By Julie Morris
Few people look forward to tax season, unless they’re anticipating a large refund. Even if a refund is likely in your future, you still have to deal with the headache of getting all your financial information in order, documenting your deductions, charitable contributions, and tax-deferred savings, figuring out if you’re eligible for tax credits, and more. In short, it’s no picnic. However, there are a few things you can start doing now to prepare for next tax season and make that looming April 15th deadline a bit less intimidating.
Donate to Charitable Causes
If your income is higher this year, you might fall into a higher bracket, resulting in a bill rather than a refund if you didn’t plan for it. Reducing your taxable income is the only way to avoid paying more in taxes. Fortunately, there are a few ways to do this, one being donations to charitable causes. Even cash contributions can add up, so be sure to keep track of all the donations you make to qualified charitable organizations throughout the year.
Aside from the benefits, giving back just feels good. If you have some clothing or other household items laying around that you no longer have use for, consider donating them to a charity such as Goodwill or the Salvation Army. These organizations will gladly give you a receipt for your donations, which you can use to take a deduction based on the value of those used items.
Contribute to Tax-Deferred Savings Accounts
Another way to reduce your taxable income is to contribute to tax-deferred savings accounts, such as retirement savings accounts (like a 401(k) or IRA). These options allow you to stash away money for the future – your retirement – without paying taxes on that money. Today, that is. Tax-deferred means that those funds will eventually be subject to taxation whenever you withdraw them.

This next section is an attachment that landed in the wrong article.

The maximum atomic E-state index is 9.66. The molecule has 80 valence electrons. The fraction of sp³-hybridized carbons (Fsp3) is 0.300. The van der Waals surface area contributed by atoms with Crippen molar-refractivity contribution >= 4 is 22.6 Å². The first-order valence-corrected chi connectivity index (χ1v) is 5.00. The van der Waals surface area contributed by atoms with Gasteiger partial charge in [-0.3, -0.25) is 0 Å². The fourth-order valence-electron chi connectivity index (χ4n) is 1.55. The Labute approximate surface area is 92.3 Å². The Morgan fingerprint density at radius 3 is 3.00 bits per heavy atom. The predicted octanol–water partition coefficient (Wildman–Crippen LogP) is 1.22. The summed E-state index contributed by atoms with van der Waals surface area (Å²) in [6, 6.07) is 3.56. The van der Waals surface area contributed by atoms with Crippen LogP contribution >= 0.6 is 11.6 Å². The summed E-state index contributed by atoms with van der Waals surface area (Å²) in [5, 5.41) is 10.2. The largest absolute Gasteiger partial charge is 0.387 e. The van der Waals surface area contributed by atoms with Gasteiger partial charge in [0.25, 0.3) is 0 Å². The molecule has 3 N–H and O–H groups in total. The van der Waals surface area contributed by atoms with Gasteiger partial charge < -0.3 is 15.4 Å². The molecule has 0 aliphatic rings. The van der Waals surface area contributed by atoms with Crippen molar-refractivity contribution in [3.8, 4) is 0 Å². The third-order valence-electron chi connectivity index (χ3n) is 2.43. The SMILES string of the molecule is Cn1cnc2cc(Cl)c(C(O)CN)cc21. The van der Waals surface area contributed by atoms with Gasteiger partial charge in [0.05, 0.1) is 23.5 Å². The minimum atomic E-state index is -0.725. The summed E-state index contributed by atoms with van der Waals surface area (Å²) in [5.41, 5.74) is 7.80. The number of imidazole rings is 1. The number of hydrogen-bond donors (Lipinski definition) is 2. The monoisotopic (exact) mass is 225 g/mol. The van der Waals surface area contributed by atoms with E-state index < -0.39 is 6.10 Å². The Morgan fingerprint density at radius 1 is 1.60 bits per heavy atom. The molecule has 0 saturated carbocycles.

College tuition savings plans (state-sponsored 529 plans), on the other hand, enable you to save money for your children’s college education tax-free. These plans are not tax-deferred, but tax-free – provided they’re used to pay tuition at a qualified higher education institution.
Streamline Ongoing Documentation to Simplify Filing
All of these contributions and donations have to be documented, along with your income, job-related expenses, and other financial details. One of the most important steps you can take now to eliminate the headaches associated with filing time is to start using software to keep track of your financial details throughout the year. Even business owners can simplify tax time through the use of software for payroll, W-2, and 1099 filing.
Software such as QuickBooks or FreshBooks can help you keep track of income from various sources, the expenses you incur doing work for charitable causes, job- or business-related expenses that qualify as deductions, and more all year, shaving hours off of the time it takes to prepare your tax information for your accountant or tax prep professional.
When you’re diligent about documenting your income, expenses, and contributions throughout the year, you can easily get a picture of your financial status anytime by running a report. If it looks like you’ll be facing a bigger bill than you’re prepared for, use strategies such as contributing to a tax-deferred savings account or a college savings plan to reduce your taxable income in time for it to count.
Julie Morris is an entrepreneur, educator and president of a great Photo Scanning Service and Digital Imaging Company. @JulieAnnMorris.